Know Your Numbers (Photo credit: (klaus))

I’m old enough to remember back in the day when you would get a cholesterol number from the doctor and it was either high or low. One number, and everything was interpreted from that number.

Then of course things changed, and now you get several numbers, because it turns out that there is good cholesterol and bad cholesterol, each of which has its own acceptable limits. Then of course throw in your triglycerides. It isn’t enough to just know one number, you have to know several numbers and then interpret them, not just individually, but also in relation to one another.

In the online world we talk a lot about numbers. The most basic of numbers involve “followers” and “fans” and website “visitors”. Great. Now what?

Those numbers are often meaningless in and of themselves, and at times completely meaningless. What makes them meaningless is isolating them and using them as a barometer for how you’re doing. We get excited when we see an increase in fans or followers, and I admit that I watch my web traffic closely. I always like to see a nice increase in traffic.

But numbers are only as good as their context and interpretation.

Just to give you an example:

Let’s say you have 1500 followers on Twitter. Great, right? It must mean something.

But how many of those are spam followers? How many just decided to follow you in hopes you would follow back, with no interest in what you’re tweeting about? How many are no longer using Twitter? How many followed you just to be nice, because they are a friend, but have no interest in your business? How many followed you in earnest, but never really read your tweets?

That 1500 just plummeted pretty fast.

Many of those same things go for those Facebook fans of yours. A good number of them follow you but have hidden you from your newsfeed? How many don’t log in at the right times to see your updates in the newsfeed?

Then there’s you website or blog. Perhaps you had 10,ooo visits during the previous month. That might be a good number, but let’s look deeper at that number.

  • How many were repeat visitors vs. unique visitors?
  • First time vs. returning?
  • Search vs. Link vs. Direct vs. Social?

Let’s go even further.

How much time did they spend on your site? That 10-second visit surely wasn’t enough for them to do anything meaningful, so does it really count?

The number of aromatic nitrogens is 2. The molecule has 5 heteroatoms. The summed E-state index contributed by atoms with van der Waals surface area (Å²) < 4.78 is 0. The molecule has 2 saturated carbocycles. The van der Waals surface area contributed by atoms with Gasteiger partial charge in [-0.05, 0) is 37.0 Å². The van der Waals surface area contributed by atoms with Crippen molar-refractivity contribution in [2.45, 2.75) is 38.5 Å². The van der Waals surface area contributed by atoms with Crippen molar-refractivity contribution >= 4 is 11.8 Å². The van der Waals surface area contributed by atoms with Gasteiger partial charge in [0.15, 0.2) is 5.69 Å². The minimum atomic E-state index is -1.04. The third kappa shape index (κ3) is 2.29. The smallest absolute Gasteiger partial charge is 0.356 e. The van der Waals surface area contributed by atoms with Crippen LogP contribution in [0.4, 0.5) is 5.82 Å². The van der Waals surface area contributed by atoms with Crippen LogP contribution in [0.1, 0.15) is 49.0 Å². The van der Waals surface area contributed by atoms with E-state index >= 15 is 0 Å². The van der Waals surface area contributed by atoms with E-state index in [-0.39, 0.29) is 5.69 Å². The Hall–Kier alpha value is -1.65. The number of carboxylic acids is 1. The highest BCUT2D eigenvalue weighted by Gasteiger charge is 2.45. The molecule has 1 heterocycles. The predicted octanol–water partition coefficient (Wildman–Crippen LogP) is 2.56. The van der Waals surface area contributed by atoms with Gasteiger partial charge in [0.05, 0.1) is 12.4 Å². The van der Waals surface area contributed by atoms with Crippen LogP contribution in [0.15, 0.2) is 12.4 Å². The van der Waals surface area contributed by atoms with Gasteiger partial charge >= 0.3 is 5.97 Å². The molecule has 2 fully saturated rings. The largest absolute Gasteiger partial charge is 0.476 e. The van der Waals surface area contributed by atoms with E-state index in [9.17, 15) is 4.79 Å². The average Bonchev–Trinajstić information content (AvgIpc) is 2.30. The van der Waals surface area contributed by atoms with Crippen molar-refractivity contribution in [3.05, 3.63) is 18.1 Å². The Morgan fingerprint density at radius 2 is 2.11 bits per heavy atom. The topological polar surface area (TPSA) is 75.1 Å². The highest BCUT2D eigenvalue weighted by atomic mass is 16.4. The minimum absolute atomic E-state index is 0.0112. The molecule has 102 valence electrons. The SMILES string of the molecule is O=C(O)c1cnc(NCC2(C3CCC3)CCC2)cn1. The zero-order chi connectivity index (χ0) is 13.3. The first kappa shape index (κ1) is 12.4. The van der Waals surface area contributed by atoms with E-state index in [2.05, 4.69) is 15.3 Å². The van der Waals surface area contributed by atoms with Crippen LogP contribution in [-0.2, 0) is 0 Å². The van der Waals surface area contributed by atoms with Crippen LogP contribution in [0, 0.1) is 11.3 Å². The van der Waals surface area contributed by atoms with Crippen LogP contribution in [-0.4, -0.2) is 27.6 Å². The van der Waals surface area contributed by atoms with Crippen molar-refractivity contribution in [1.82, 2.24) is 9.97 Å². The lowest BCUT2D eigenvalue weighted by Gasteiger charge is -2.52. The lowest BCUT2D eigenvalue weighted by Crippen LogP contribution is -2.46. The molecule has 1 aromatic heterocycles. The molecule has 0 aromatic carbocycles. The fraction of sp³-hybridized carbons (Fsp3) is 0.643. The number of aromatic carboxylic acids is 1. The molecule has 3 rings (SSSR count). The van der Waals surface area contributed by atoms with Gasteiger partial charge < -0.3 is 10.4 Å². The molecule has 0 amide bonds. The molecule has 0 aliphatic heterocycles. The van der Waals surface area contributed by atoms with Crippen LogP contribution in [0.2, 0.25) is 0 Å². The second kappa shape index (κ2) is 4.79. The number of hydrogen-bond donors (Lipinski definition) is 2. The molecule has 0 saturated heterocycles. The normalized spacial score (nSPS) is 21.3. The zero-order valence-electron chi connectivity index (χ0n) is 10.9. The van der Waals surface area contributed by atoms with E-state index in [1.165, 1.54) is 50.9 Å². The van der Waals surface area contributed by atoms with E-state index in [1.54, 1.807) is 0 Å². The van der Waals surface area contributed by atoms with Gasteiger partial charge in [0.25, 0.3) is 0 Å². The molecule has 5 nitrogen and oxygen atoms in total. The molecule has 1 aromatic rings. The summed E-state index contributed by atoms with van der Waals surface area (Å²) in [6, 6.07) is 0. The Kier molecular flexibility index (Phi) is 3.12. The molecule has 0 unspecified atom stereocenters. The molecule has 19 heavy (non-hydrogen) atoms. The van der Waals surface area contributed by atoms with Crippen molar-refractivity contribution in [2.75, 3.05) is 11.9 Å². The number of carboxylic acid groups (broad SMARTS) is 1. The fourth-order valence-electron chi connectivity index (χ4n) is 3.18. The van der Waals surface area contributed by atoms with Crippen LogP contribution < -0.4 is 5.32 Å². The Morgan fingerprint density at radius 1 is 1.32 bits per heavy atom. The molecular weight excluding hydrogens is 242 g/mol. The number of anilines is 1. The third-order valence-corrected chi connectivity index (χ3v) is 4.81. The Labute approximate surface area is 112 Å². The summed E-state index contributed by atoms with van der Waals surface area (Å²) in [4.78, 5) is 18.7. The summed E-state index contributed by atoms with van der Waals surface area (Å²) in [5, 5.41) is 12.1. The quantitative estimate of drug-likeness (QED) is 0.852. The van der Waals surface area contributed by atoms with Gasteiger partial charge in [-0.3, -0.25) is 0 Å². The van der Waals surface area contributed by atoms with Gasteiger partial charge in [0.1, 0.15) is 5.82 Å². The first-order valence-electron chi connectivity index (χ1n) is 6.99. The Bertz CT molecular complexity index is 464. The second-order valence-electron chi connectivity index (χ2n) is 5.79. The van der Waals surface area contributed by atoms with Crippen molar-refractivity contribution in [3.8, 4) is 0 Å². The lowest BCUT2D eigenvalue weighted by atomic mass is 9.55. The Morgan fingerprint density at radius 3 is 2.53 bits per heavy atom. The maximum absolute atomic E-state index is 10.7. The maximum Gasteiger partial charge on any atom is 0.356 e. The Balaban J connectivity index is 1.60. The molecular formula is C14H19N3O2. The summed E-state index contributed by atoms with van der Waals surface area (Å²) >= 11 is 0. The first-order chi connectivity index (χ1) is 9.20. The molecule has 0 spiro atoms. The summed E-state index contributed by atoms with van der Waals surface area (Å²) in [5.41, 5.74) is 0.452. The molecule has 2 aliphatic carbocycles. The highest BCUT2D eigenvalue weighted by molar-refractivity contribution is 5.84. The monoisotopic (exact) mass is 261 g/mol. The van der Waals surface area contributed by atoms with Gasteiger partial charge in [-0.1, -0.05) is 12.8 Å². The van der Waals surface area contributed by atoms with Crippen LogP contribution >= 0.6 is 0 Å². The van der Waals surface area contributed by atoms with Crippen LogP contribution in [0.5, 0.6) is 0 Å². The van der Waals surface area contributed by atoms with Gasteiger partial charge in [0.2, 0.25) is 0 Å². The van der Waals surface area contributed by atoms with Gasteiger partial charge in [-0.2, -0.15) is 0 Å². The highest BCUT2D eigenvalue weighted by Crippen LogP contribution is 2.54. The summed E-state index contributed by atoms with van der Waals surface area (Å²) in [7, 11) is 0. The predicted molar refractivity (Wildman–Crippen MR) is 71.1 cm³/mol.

Then look at the visitors who came via search engines. Search traffic is great, but only if they are finding you for the right reasons. I get a lot of great search traffic. When someone searches for something related to what I do, that’s wonderful. Especially if they are looking for someone in my line of work.

But what if they find my site searching for “dandelion tattoos” or “Romney Obama”? This has happened, but chances are they aren’t looking for what I offer. Sure, I’ll take the traffic, but it’s most likely not someone who would ever consider hiring me.

It’s important to check your numbers on a regular basis, but more importantly know what they mean. Those numbers can be a sign of something good, in which case you need to replicate what you’re doing, or find ways to continue that.

The numbers can also be a sign that something is wrong, like high blood pressure, or a low white blood cell count. In those cases, you need to find out WHY the numbers are bad, then work to correct them.

Either way, you need to know your numbers, and more importantly, you need to know what they mean, within the overall context of you online presence and business model. Don’t just go throwing out numbers. And certainly don’t play the numbers game where you obsess over how many followers you have or not, as compared to your competitor.

And when it comes to your health numbers, you can’t fake it. You can’t do something to pretend that you have a normal blood pressure, when in fact it’s high. The doctor will know. In the same way, don’t be roped into one of those deals where they promise to “buy” or “secure” you a certain number of Twitter followers or Facebook fans for $1 or $5 apiece.

They aren’t real, and you can’t fake it.

Remember, it’s all about the big picture. It’s not the numbers; it’s what you do with them that matters.

What is your experience with numbers? Do you give into the temptation to obsess over simple numbers, or do you dig deeper to understand the context of those numbers, and what they mean in relation to other numbers?